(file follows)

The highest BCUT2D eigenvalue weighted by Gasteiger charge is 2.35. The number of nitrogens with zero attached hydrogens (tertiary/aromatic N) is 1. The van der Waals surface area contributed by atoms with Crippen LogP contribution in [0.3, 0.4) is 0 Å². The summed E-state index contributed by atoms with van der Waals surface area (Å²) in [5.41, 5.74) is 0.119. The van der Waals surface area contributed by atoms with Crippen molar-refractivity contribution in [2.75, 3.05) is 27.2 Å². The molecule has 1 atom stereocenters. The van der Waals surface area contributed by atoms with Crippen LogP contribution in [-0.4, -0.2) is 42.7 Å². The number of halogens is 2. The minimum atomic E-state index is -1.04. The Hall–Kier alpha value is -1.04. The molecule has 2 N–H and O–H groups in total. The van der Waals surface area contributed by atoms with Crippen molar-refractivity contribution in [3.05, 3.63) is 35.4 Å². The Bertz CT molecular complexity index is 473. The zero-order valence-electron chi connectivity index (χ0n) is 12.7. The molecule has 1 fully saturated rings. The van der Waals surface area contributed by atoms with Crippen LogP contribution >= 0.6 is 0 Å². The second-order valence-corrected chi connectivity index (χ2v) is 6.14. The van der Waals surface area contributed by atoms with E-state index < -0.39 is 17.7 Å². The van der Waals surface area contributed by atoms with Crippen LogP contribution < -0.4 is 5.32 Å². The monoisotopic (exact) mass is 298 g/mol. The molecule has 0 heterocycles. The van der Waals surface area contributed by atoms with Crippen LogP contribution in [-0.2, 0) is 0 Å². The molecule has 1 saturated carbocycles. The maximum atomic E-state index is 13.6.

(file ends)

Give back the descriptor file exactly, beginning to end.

The highest BCUT2D eigenvalue weighted by Gasteiger charge is 2.35. The number of nitrogens with zero attached hydrogens (tertiary/aromatic N) is 1. The van der Waals surface area contributed by atoms with Crippen LogP contribution in [0.3, 0.4) is 0 Å². The summed E-state index contributed by atoms with van der Waals surface area (Å²) in [5.41, 5.74) is 0.119. The van der Waals surface area contributed by atoms with Crippen molar-refractivity contribution in [2.75, 3.05) is 27.2 Å². The molecule has 1 atom stereocenters. The van der Waals surface area contributed by atoms with Crippen LogP contribution in [-0.4, -0.2) is 42.7 Å². The number of halogens is 2. The minimum atomic E-state index is -1.04. The Hall–Kier alpha value is -1.04. The molecule has 2 N–H and O–H groups in total. The van der Waals surface area contributed by atoms with Crippen molar-refractivity contribution in [3.05, 3.63) is 35.4 Å². The Bertz CT molecular complexity index is 473. The zero-order valence-electron chi connectivity index (χ0n) is 12.7. The molecule has 1 fully saturated rings. The van der Waals surface area contributed by atoms with Crippen LogP contribution >= 0.6 is 0 Å². The second-order valence-corrected chi connectivity index (χ2v) is 6.14. The van der Waals surface area contributed by atoms with E-state index < -0.39 is 17.7 Å². The van der Waals surface area contributed by atoms with Crippen LogP contribution < -0.4 is 5.32 Å². The monoisotopic (exact) mass is 298 g/mol. The molecule has 0 heterocycles. The van der Waals surface area contributed by atoms with Crippen LogP contribution in [-0.2, 0) is 0 Å². The molecule has 1 saturated carbocycles. The maximum atomic E-state index is 13.6.